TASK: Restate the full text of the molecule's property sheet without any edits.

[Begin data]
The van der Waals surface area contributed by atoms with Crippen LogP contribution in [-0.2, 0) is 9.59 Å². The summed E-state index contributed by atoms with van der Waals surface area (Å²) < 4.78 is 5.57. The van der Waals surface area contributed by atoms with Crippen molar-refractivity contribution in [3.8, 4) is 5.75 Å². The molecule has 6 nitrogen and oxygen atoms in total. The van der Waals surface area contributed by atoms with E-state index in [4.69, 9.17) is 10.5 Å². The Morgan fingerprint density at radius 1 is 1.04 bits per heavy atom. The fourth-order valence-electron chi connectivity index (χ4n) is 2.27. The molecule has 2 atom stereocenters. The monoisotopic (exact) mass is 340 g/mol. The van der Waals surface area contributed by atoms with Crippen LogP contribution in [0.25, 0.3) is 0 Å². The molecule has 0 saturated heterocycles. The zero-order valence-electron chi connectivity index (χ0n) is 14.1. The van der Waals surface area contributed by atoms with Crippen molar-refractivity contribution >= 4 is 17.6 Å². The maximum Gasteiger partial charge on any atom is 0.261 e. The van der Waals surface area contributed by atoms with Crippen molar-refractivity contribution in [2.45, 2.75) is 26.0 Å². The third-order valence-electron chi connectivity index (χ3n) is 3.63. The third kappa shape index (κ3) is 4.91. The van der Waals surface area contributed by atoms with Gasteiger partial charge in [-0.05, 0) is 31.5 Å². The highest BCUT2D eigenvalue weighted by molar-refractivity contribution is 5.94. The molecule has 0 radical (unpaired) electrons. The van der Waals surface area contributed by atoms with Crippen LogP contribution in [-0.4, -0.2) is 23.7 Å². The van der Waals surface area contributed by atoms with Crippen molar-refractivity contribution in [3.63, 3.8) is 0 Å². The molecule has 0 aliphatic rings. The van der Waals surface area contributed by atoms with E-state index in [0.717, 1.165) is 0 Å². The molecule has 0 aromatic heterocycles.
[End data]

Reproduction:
The van der Waals surface area contributed by atoms with Crippen LogP contribution in [-0.2, 0) is 9.59 Å². The summed E-state index contributed by atoms with van der Waals surface area (Å²) < 4.78 is 5.57. The van der Waals surface area contributed by atoms with Crippen molar-refractivity contribution in [3.8, 4) is 5.75 Å². The molecule has 6 nitrogen and oxygen atoms in total. The van der Waals surface area contributed by atoms with E-state index in [4.69, 9.17) is 10.5 Å². The Morgan fingerprint density at radius 1 is 1.04 bits per heavy atom. The fourth-order valence-electron chi connectivity index (χ4n) is 2.27. The molecule has 2 atom stereocenters. The monoisotopic (exact) mass is 340 g/mol. The van der Waals surface area contributed by atoms with Crippen LogP contribution in [0.25, 0.3) is 0 Å². The molecule has 0 saturated heterocycles. The zero-order valence-electron chi connectivity index (χ0n) is 14.1. The van der Waals surface area contributed by atoms with Crippen molar-refractivity contribution >= 4 is 17.6 Å². The maximum Gasteiger partial charge on any atom is 0.261 e. The van der Waals surface area contributed by atoms with Crippen molar-refractivity contribution in [2.45, 2.75) is 26.0 Å². The third-order valence-electron chi connectivity index (χ3n) is 3.63. The third kappa shape index (κ3) is 4.91. The van der Waals surface area contributed by atoms with Gasteiger partial charge in [-0.05, 0) is 31.5 Å². The highest BCUT2D eigenvalue weighted by molar-refractivity contribution is 5.94. The molecule has 0 radical (unpaired) electrons. The van der Waals surface area contributed by atoms with Crippen LogP contribution in [-0.4, -0.2) is 23.7 Å². The van der Waals surface area contributed by atoms with Crippen molar-refractivity contribution in [3.63, 3.8) is 0 Å². The molecule has 0 aliphatic rings. The van der Waals surface area contributed by atoms with E-state index in [0.717, 1.165) is 0 Å². The molecule has 0 aromatic heterocycles.